Doors will open for the showing of “Black Elk Speaks” at 6:30 p.m. at OLC’s multi-purpose building.   Actors and actresses include OLC students, staff and community members.

    The play is based on the 1932 book of the same name by Nebraska poet John G. Neihardt, taken from his conversations with the Oglala holy man Nicholas Black Elk, who lived from 1863 to 1950.

    Black Elk said that several times during his life, he had several visions in which he learned things that would help his people. In the book, he reveals the story of his life, including his experiences at the Battle of the Little Bighorn and the Wounded Knee Massacre, and tells of Native American tribal traditions and spirituality.

    During the Oglala Cultural Experience, the OLC Historical Center will stay open until 6:30 p.m. for visitors. The center contains a display of art and photographs that chronicles the history of the Oglala Lakota from the early 1800s to the Wounded Knee Massacre in 1890.OLC also hosts the Summer Artist Series at the Historical Center, promoting awareness of the arts of the Oglala Lakota on the Pine Ridge Reservation and the surrounding area. The series features 12 artists each summer.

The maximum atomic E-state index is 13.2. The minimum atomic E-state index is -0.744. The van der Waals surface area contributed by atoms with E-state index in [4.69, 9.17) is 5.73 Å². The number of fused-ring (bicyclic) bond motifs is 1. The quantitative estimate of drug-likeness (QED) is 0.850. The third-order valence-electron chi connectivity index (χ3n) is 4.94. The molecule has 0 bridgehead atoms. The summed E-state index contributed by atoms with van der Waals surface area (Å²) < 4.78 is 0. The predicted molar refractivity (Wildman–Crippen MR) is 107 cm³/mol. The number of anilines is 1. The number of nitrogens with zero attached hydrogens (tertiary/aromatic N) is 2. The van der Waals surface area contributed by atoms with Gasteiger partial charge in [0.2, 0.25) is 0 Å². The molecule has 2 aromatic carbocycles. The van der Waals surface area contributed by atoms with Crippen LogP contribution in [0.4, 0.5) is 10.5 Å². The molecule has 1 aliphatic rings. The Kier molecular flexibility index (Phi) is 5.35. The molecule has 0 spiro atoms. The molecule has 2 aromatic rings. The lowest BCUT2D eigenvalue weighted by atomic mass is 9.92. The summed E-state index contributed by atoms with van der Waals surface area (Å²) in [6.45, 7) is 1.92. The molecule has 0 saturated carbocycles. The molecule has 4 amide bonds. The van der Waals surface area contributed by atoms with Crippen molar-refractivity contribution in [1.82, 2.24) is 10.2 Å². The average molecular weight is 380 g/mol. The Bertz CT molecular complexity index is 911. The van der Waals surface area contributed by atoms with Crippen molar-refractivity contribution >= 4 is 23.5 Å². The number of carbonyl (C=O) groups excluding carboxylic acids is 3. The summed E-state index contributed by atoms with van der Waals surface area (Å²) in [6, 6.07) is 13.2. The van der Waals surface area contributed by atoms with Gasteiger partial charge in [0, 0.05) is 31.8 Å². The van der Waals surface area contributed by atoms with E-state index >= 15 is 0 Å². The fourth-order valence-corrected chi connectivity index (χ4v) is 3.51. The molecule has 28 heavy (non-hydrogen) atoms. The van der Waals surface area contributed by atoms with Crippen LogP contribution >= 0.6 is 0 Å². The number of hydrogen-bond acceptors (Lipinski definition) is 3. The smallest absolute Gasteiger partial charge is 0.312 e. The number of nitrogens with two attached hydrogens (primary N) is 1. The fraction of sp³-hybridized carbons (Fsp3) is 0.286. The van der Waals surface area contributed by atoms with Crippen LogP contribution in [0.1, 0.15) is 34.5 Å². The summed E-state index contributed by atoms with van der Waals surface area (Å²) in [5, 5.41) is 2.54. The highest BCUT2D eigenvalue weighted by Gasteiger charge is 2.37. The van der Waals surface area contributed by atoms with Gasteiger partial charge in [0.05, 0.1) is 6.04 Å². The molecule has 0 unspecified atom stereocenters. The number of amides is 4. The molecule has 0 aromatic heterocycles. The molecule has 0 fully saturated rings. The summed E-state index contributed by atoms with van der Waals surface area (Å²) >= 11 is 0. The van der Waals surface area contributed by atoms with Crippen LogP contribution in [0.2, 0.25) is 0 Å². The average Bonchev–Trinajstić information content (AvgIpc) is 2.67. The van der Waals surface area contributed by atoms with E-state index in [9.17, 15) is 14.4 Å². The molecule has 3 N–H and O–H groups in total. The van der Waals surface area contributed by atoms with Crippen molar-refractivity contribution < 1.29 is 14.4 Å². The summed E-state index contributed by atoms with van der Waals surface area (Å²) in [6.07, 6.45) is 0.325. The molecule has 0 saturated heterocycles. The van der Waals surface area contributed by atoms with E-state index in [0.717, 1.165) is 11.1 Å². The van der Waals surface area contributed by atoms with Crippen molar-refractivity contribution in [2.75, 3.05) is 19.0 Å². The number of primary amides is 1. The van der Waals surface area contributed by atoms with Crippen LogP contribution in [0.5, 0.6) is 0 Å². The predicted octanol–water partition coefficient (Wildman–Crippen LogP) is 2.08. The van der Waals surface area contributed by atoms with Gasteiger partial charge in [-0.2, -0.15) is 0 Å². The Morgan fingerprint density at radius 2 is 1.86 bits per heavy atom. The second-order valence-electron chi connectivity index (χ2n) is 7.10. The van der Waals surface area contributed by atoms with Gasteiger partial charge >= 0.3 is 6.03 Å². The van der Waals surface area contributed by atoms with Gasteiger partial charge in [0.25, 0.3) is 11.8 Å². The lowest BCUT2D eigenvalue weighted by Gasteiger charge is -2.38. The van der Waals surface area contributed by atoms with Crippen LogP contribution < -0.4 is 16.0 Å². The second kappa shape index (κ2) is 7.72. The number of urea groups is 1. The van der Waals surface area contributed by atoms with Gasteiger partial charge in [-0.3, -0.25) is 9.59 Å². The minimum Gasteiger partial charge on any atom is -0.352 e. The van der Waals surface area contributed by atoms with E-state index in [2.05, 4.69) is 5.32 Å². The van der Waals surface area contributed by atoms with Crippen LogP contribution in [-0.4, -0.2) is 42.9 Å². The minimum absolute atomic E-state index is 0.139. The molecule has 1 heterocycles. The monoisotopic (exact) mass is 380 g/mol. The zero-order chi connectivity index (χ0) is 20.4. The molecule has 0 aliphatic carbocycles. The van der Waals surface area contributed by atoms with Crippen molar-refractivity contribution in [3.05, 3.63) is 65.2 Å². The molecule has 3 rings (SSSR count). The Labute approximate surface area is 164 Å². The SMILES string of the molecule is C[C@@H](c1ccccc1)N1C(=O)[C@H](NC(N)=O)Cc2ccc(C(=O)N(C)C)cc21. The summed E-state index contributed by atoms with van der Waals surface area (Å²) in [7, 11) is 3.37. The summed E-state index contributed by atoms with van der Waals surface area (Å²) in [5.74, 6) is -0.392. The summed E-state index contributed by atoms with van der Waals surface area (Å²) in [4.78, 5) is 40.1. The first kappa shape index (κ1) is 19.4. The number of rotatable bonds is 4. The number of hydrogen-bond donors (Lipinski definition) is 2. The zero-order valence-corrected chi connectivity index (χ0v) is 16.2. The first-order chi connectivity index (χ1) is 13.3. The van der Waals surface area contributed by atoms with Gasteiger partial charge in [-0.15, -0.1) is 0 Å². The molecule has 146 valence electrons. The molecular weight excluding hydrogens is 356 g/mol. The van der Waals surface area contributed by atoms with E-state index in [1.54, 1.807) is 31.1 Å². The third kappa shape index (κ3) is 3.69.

“This is a first for OLC, and we are excited about the event giving us the opportunity to expose the general public to the culture and traditions of the Lakota and to educate them on the deep history of the Oglala Lakota through the photos in the Historical Center,” Thomas Shortbull, president of Oglala Lakota College, said in a news release.